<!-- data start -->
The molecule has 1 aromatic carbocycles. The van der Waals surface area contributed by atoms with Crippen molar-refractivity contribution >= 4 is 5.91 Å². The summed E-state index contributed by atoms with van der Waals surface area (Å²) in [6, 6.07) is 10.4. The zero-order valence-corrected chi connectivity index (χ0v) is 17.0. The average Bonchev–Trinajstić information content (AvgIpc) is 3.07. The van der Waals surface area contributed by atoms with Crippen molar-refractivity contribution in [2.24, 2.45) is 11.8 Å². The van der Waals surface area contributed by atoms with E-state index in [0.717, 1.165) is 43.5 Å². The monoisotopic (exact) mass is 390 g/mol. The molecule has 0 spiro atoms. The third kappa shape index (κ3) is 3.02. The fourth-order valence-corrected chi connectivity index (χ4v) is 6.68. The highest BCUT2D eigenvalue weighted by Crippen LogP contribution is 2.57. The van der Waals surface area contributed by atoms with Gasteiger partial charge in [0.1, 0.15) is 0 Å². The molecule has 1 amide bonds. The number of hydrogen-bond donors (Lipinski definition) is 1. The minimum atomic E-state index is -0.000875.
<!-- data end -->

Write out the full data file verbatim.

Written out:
The molecule has 1 aromatic carbocycles. The van der Waals surface area contributed by atoms with Crippen molar-refractivity contribution >= 4 is 5.91 Å². The summed E-state index contributed by atoms with van der Waals surface area (Å²) in [6, 6.07) is 10.4. The zero-order valence-corrected chi connectivity index (χ0v) is 17.0. The average Bonchev–Trinajstić information content (AvgIpc) is 3.07. The van der Waals surface area contributed by atoms with Crippen molar-refractivity contribution in [2.24, 2.45) is 11.8 Å². The van der Waals surface area contributed by atoms with E-state index in [0.717, 1.165) is 43.5 Å². The monoisotopic (exact) mass is 390 g/mol. The molecule has 0 spiro atoms. The third kappa shape index (κ3) is 3.02. The fourth-order valence-corrected chi connectivity index (χ4v) is 6.68. The highest BCUT2D eigenvalue weighted by Crippen LogP contribution is 2.57. The van der Waals surface area contributed by atoms with Gasteiger partial charge in [0.1, 0.15) is 0 Å². The molecule has 1 amide bonds. The number of hydrogen-bond donors (Lipinski definition) is 1. The minimum atomic E-state index is -0.000875.